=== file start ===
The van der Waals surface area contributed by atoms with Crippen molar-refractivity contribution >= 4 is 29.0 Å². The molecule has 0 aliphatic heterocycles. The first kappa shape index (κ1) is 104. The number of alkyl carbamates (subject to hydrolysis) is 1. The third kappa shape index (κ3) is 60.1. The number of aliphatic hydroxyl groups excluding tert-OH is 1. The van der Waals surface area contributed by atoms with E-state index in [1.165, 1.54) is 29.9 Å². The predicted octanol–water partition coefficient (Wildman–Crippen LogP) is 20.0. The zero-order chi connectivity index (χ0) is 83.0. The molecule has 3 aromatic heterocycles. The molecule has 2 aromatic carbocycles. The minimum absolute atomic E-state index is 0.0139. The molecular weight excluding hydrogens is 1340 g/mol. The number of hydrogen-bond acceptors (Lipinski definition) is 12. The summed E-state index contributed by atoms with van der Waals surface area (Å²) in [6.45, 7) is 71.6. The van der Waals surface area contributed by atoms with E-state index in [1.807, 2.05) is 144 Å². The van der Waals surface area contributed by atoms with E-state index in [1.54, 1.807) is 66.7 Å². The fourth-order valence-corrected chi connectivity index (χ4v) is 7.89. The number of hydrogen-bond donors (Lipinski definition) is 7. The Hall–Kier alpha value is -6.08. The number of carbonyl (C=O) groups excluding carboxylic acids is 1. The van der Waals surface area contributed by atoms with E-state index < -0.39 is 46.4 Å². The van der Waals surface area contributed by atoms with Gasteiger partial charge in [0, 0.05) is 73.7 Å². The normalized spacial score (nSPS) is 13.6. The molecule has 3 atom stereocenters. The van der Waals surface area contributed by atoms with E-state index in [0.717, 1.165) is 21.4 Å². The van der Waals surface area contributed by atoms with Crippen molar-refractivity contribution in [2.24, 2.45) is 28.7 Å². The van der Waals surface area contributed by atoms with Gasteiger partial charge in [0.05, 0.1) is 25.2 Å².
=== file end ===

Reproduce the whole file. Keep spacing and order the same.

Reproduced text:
The van der Waals surface area contributed by atoms with Crippen molar-refractivity contribution >= 4 is 29.0 Å². The molecule has 0 aliphatic heterocycles. The first kappa shape index (κ1) is 104. The number of alkyl carbamates (subject to hydrolysis) is 1. The third kappa shape index (κ3) is 60.1. The number of aliphatic hydroxyl groups excluding tert-OH is 1. The van der Waals surface area contributed by atoms with E-state index in [1.165, 1.54) is 29.9 Å². The predicted octanol–water partition coefficient (Wildman–Crippen LogP) is 20.0. The zero-order chi connectivity index (χ0) is 83.0. The molecule has 3 aromatic heterocycles. The molecule has 2 aromatic carbocycles. The minimum absolute atomic E-state index is 0.0139. The molecular weight excluding hydrogens is 1340 g/mol. The number of hydrogen-bond acceptors (Lipinski definition) is 12. The summed E-state index contributed by atoms with van der Waals surface area (Å²) in [6.45, 7) is 71.6. The van der Waals surface area contributed by atoms with E-state index in [1.807, 2.05) is 144 Å². The van der Waals surface area contributed by atoms with E-state index in [1.54, 1.807) is 66.7 Å². The fourth-order valence-corrected chi connectivity index (χ4v) is 7.89. The number of hydrogen-bond donors (Lipinski definition) is 7. The Hall–Kier alpha value is -6.08. The number of carbonyl (C=O) groups excluding carboxylic acids is 1. The van der Waals surface area contributed by atoms with E-state index < -0.39 is 46.4 Å². The van der Waals surface area contributed by atoms with Gasteiger partial charge in [0, 0.05) is 73.7 Å². The normalized spacial score (nSPS) is 13.6. The molecule has 3 atom stereocenters. The van der Waals surface area contributed by atoms with E-state index in [0.717, 1.165) is 21.4 Å². The van der Waals surface area contributed by atoms with Crippen molar-refractivity contribution in [2.24, 2.45) is 28.7 Å². The van der Waals surface area contributed by atoms with Gasteiger partial charge in [0.05, 0.1) is 25.2 Å².